Jin Jiang's strategy to conquer the world from East to West, coupled with its considerable financial strength, enables it to extend its sphere of influence by entrusting the internationalisation of its brands to its partners. The goal? To become number three in 2019 and topple the American giant Marriott within five years.
The Chinese conglomerate, controlled by Shanghai City Council, has a multi-sector portfolio of activities and owns companies in catering, logistics, leisure and transport. To date, the giant, already a heavyweight in the tourism sector, has almost 700,000 rooms in 7,000 hotels, maintaining its fifth position in the global and European market since 2016.
In 2013, the operator took its first steps into the mid-range hotel market with the launch of the Metropolo brand, following the recent acquisition of 21 Smart Hotels in China.
Two years later, the Chinese conglomerate took over the reins from Louvre Hotels Group, founded by the Taittinger family in 1976. This acquisition enabled Jin Jiang to become the tenth largest hotel group worldwide with 2,208 units and 241,908 rooms.
In the mid-range segment, Jin Jiang is developing its Campanile brand with Louvre Hotels Group. The aim is to open 250 locations worldwide by 2021 and strengthen the Kyriad brand. But the offensive of the world number five is not limited to the mid-scale segment, since the company also invests in the upper segments.
Jin Jiang owns nearly 160 luxury hotels in Asia, most of which are managed by big names such as Waldorf Astoria (Hilton) or Fairmont (AccorHotels). Wishing to create its own universe in the luxury hotel business, the Chinese conglomerate is developing its Kunlun, J Tower and Ying Garden brands as well as the upscale expansion of certain Golden Tulip properties.
In 2016, the giant continues its acquisitions with an increase in the capital of Vienna Hotel Group, enabling it to add 479 units and 60,000 rooms to its portfolio. The same year, the conglomerate acquired Plateno Group, two years after it had acquired 7 Days Group.
In 2016, Jin Jiang overtook Home Inns. It was the first Chinese operator to join the top 10 of the world's largest groups in 2012 and it ranked eighth as of January 1, 2018.
Recently, HNA agreed to sell its interests in Radisson Hospitality AB and Radisson Holdings to the Chinese consortium Jin Jiang. A significant loss for HNA which operates 6,800 rooms while Radisson Hotel Group has 182,192 rooms.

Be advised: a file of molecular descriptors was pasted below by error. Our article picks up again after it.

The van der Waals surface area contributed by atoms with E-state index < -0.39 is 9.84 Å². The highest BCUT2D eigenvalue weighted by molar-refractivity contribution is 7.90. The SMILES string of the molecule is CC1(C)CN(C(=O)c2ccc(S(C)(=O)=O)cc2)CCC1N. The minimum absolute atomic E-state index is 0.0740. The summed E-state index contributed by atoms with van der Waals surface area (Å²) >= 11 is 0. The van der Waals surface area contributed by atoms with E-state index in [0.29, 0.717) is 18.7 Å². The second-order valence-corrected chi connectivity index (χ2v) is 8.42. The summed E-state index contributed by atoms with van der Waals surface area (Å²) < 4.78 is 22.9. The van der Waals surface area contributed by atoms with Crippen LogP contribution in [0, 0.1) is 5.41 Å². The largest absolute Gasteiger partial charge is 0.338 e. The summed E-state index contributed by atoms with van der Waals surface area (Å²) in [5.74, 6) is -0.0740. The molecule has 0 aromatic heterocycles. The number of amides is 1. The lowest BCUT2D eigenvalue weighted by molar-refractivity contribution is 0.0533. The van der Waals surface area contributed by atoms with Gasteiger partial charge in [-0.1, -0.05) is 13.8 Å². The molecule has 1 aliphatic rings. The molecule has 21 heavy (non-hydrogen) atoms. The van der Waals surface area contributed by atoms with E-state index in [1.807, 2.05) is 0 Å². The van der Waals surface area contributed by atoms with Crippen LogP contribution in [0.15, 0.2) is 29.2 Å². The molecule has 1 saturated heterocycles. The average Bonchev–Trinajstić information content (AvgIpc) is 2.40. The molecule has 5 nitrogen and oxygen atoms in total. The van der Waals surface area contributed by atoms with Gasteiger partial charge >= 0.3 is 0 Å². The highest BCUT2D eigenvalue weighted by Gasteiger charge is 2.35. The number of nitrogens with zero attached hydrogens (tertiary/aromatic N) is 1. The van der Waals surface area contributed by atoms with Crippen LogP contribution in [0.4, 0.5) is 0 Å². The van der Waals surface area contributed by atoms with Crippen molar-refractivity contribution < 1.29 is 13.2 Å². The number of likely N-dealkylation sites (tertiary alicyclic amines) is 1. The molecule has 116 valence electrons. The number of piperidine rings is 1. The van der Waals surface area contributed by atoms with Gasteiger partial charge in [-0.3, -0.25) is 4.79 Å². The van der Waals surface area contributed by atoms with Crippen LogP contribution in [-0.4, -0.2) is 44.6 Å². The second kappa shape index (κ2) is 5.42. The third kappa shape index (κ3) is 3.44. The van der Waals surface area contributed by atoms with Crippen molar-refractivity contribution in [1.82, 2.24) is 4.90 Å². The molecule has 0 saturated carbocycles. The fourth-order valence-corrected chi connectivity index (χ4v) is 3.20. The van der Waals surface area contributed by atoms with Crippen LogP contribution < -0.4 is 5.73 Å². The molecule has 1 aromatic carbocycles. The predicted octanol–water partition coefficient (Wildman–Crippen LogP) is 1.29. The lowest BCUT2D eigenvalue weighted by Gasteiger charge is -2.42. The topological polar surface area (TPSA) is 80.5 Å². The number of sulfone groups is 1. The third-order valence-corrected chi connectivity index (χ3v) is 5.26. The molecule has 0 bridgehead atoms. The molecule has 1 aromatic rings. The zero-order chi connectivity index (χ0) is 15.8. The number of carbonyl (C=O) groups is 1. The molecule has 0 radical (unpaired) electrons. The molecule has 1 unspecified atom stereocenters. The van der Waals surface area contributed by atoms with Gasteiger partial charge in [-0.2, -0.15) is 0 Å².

The acquisition of Radisson Hotel Group, completed by the acquisition of the Indian company Sarovar Hotels in 2017, would propel Jin Jiang to second place in the ranking with 862,303 rooms. The American group Hilton, which will celebrate its 100th anniversary in 2019, would then drop to third place, with 14,000 fewer keys than the new entrant.
Europe also remains at the heart of their concerns, with strategic markets such as Germany and Great Britain. Indeed, with the acquisition of the American-Scandinavian operator, Jin Jiang would have a capacity of 123,896 rooms in Europe, a 75% increase. But it is not enough to surpass AccorHotels' 292,429 rooms, of which Jin Jiang is the largest shareholder with a 12.3% stake.
It should be noted that the Chinese group would relegate IHG, one of the historic leaders of the Old Continent, to third place in the ranking, with a difference of more than 27,000 rooms. However, to catch up with the French challenger, Jin Jiang would need to acquire more than double its capacity, or 168,533 rooms. This is equivalent to the European portfolios of Best Western (78,051 rooms), Whitbread (67,554 rooms) and Scandic (33,198 rooms) combined.
The arrival of Jin Jiang in the top 3 is symptomatic of the rise of Chinese groups in the hotel business, but comes at the expense of American brands such as Best Western, which lost its 10th place, as well as Greentree Hotel Management (+13.9%), Wyndham Hotel Group (+13.9%) and Hyatt (+7.0%) which recorded good growth in 2017.
Further takeovers and strong growth by Chinese groups could be announced in the coming years. This is a new era for hoteliers in the Middle Kingdom.
This article was published over a month ago, and is now only available to our Premium & Club members
Access all content and enjoy the benefits of subscription membership
and access the archives for more than a month following the articleRegister
Already signed up? Identify yourself
An articleBuy the article
A pack of 10 articlesBuy the pack
Already signed up? Already signed up? Already signed up? Already registered? Login here!